The image is starkly frightening. Picture tens of millions essentially unprotected mobile phones and tablet computers that are conscripted by cyber crooks into a zombie botnet army and put to work overwhelming your credit union’s network with meaningless data in a mobile Distributed Denial of Service attack.
But here’s the question: is this science fiction or fact?
It’s undisputed fact that most mobile devices have no meaningful protection against viruses and malware. But, beyond that, the mobile DDoS story is marked by substantial disagreements.
Sounding the alarm is Javelin Research’s senior analyst for security Al Pascual who, in a press statement, said: “FIs and other organizations with a vested interest in the security of the mobile channel will be best served through a partnership with security vendors with the goal of increased adoption of mobile security software. Deputizing consumers through education on mobile security threats and encouraging use of anti-malware, firewall protection and other security solutions will have far-reaching benefits.”
In an interview, Pascual elaborated: “Financial institutions need to get into the fight. They are pushing mobile banking very hard. They need to partner with security vendors. They need to get involved with carriers. They need to get involved in helping to make devices more secure.”
He insisted that mobile DDoS attacks are coming in 2013 and “Android will be the most likely target,” mainly because the architecture is fundamentally more open than that of Apple’s iPhone.
Scary as this image is, some experts believe it has all the reality of a prediction of a J.R.R. Tolkien style, full-out Orc attack crippling Washington, DC.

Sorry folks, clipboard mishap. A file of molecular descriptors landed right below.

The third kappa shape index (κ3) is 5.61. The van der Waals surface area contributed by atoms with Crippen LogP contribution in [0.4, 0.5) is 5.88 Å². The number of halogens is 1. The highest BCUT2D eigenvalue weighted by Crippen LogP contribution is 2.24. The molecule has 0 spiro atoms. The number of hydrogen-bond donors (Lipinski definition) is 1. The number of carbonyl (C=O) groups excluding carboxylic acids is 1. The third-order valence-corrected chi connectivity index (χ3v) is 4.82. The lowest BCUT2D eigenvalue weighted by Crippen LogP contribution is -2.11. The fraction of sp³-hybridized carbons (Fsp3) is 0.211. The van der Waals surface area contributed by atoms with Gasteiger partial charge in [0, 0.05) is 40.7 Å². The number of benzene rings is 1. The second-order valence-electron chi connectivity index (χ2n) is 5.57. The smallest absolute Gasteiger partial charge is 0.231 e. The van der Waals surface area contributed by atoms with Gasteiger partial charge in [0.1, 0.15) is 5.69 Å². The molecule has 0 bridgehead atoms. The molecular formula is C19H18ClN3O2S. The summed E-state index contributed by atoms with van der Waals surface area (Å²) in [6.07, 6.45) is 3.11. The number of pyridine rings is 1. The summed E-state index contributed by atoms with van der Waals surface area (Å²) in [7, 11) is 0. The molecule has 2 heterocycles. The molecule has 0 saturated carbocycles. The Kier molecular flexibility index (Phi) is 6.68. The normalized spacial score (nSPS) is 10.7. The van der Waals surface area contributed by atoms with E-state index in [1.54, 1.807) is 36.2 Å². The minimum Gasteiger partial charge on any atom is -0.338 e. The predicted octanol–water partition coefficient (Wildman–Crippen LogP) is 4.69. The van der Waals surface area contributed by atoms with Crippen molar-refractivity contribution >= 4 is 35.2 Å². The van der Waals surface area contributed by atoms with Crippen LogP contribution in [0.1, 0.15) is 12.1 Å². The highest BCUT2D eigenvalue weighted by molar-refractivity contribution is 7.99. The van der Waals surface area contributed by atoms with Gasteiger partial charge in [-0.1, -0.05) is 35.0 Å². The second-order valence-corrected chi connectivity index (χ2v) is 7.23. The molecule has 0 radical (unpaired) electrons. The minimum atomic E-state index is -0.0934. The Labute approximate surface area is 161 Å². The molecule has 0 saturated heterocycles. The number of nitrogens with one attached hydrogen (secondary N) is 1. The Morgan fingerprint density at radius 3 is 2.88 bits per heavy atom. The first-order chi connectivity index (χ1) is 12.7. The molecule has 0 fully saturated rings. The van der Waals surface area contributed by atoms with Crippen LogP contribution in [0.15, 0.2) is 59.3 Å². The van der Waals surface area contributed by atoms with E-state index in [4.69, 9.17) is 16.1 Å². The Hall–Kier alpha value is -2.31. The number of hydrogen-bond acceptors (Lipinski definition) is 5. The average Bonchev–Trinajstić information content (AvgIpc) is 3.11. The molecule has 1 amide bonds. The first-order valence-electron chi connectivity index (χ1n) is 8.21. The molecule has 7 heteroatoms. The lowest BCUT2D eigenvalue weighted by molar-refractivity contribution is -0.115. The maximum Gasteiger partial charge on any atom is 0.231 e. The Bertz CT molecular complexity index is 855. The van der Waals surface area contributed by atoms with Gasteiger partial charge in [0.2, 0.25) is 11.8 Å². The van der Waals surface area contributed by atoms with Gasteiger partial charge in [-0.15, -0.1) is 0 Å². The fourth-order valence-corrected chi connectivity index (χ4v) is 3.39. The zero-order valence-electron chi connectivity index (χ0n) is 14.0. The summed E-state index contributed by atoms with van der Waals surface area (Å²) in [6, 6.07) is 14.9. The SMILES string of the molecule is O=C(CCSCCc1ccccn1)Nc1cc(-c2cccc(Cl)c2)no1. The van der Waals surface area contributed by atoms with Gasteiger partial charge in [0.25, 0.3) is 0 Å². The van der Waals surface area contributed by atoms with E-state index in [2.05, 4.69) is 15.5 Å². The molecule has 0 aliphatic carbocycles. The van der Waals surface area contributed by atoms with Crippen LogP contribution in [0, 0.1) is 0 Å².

“Mobile DDoS is theoretically possible but the infrastructure isn’t there yet. The cyber criminals are happy with what they now have,” said Steve Santorelli, a spokesperson for security researchers Team Cymru.
Tyler Shields, senior security researcher at Veracode, said there has been a proof of concept of mobile DDoS in the form of several apps that have recently won press attention but, he stressed, “Criminals have no need to create a new, mobile botnet. They have plenty of botnet capacity right now.”
Shields stressed that “the available mobile bandwidth is ramping up” – which indeed makes the idea of harnessing mobile devices to ping a target site into collapse possible – but, like Santorelli, his take is why do criminals need to bother with this? What they have is working, so why invest the time and energy to try to create a wholly new channel?
Ciaran Bradley, a security expert with AdaptiveMobile in Dublin, Ireland, made it three skeptics. “Theoretically it is possible but right now there just are much easier ways to launch DDoS than mobile.”
Santorelli, meantime, stressed: “Mobile DDoS may be coming. Just not now.”
What does a credit union need to do about mobile DDoS today? It’s your call. Every expert agrees it is a potentially interesting attack – but most seem persuaded that, for now, financial institutions are better advised to put their resources into protecting against other forms of attack such as classic DDoS initiated via infected zombie networks.